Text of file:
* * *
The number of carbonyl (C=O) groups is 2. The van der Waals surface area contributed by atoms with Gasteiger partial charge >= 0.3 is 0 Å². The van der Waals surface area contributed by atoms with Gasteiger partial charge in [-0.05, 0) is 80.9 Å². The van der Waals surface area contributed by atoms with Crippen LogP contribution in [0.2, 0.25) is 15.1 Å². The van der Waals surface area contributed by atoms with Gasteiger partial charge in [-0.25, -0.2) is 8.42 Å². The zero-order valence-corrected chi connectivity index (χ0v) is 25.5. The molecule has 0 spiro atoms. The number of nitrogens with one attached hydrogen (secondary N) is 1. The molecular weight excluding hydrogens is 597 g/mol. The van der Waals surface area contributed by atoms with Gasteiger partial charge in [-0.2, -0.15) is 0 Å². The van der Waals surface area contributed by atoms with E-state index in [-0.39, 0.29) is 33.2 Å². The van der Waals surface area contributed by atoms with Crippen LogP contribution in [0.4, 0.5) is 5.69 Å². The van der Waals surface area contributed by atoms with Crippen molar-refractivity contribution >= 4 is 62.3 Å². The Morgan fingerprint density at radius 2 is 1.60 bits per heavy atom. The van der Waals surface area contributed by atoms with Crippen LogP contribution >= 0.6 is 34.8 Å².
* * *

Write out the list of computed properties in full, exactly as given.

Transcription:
The number of carbonyl (C=O) groups is 2. The van der Waals surface area contributed by atoms with Gasteiger partial charge >= 0.3 is 0 Å². The van der Waals surface area contributed by atoms with Gasteiger partial charge in [-0.05, 0) is 80.9 Å². The van der Waals surface area contributed by atoms with Crippen LogP contribution in [0.2, 0.25) is 15.1 Å². The van der Waals surface area contributed by atoms with Gasteiger partial charge in [-0.25, -0.2) is 8.42 Å². The zero-order valence-corrected chi connectivity index (χ0v) is 25.5. The molecule has 0 spiro atoms. The number of nitrogens with one attached hydrogen (secondary N) is 1. The molecular weight excluding hydrogens is 597 g/mol. The van der Waals surface area contributed by atoms with Gasteiger partial charge in [-0.2, -0.15) is 0 Å². The van der Waals surface area contributed by atoms with E-state index in [-0.39, 0.29) is 33.2 Å². The van der Waals surface area contributed by atoms with Crippen LogP contribution in [0.4, 0.5) is 5.69 Å². The van der Waals surface area contributed by atoms with Crippen molar-refractivity contribution >= 4 is 62.3 Å². The Morgan fingerprint density at radius 2 is 1.60 bits per heavy atom. The van der Waals surface area contributed by atoms with Crippen LogP contribution >= 0.6 is 34.8 Å².